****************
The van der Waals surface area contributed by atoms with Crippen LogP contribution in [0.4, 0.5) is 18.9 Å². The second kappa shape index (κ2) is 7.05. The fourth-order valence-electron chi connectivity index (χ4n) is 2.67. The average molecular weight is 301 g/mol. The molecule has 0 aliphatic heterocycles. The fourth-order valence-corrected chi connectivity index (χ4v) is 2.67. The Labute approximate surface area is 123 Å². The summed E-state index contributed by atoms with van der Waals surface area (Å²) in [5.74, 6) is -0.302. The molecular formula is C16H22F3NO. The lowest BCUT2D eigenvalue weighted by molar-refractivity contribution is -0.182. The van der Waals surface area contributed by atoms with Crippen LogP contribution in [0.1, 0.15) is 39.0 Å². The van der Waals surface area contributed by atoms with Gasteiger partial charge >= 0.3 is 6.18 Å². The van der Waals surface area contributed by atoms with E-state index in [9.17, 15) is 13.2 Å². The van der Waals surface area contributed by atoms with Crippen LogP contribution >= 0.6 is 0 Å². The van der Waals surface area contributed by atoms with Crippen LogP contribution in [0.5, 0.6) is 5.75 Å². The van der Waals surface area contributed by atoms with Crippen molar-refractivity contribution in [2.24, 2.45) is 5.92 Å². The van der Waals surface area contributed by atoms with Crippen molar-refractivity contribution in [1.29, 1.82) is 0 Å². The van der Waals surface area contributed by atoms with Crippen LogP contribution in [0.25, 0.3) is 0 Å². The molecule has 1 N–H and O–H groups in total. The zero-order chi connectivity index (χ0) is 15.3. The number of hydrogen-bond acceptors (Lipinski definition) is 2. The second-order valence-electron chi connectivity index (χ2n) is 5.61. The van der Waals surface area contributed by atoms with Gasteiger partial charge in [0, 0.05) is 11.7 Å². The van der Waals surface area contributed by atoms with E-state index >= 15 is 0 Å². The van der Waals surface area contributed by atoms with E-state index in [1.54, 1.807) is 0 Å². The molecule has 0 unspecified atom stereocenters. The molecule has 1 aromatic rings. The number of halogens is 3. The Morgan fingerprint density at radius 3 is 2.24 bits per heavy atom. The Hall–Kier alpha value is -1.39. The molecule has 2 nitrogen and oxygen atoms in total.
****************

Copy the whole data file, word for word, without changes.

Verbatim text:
The van der Waals surface area contributed by atoms with Crippen LogP contribution in [0.4, 0.5) is 18.9 Å². The second kappa shape index (κ2) is 7.05. The fourth-order valence-electron chi connectivity index (χ4n) is 2.67. The average molecular weight is 301 g/mol. The molecule has 0 aliphatic heterocycles. The fourth-order valence-corrected chi connectivity index (χ4v) is 2.67. The Labute approximate surface area is 123 Å². The summed E-state index contributed by atoms with van der Waals surface area (Å²) in [5.74, 6) is -0.302. The molecular formula is C16H22F3NO. The lowest BCUT2D eigenvalue weighted by molar-refractivity contribution is -0.182. The van der Waals surface area contributed by atoms with Crippen LogP contribution in [0.1, 0.15) is 39.0 Å². The van der Waals surface area contributed by atoms with Gasteiger partial charge >= 0.3 is 6.18 Å². The van der Waals surface area contributed by atoms with E-state index in [9.17, 15) is 13.2 Å². The van der Waals surface area contributed by atoms with Crippen LogP contribution >= 0.6 is 0 Å². The van der Waals surface area contributed by atoms with Crippen LogP contribution in [0.5, 0.6) is 5.75 Å². The van der Waals surface area contributed by atoms with Crippen molar-refractivity contribution in [2.24, 2.45) is 5.92 Å². The van der Waals surface area contributed by atoms with Crippen molar-refractivity contribution in [1.29, 1.82) is 0 Å². The van der Waals surface area contributed by atoms with Crippen LogP contribution in [0.25, 0.3) is 0 Å². The molecule has 1 N–H and O–H groups in total. The zero-order chi connectivity index (χ0) is 15.3. The number of hydrogen-bond acceptors (Lipinski definition) is 2. The second-order valence-electron chi connectivity index (χ2n) is 5.61. The van der Waals surface area contributed by atoms with Gasteiger partial charge in [0, 0.05) is 11.7 Å². The van der Waals surface area contributed by atoms with E-state index >= 15 is 0 Å². The van der Waals surface area contributed by atoms with E-state index in [1.54, 1.807) is 0 Å². The molecule has 0 unspecified atom stereocenters. The molecule has 1 aromatic rings. The number of halogens is 3. The Morgan fingerprint density at radius 3 is 2.24 bits per heavy atom. The Hall–Kier alpha value is -1.39. The molecule has 2 nitrogen and oxygen atoms in total.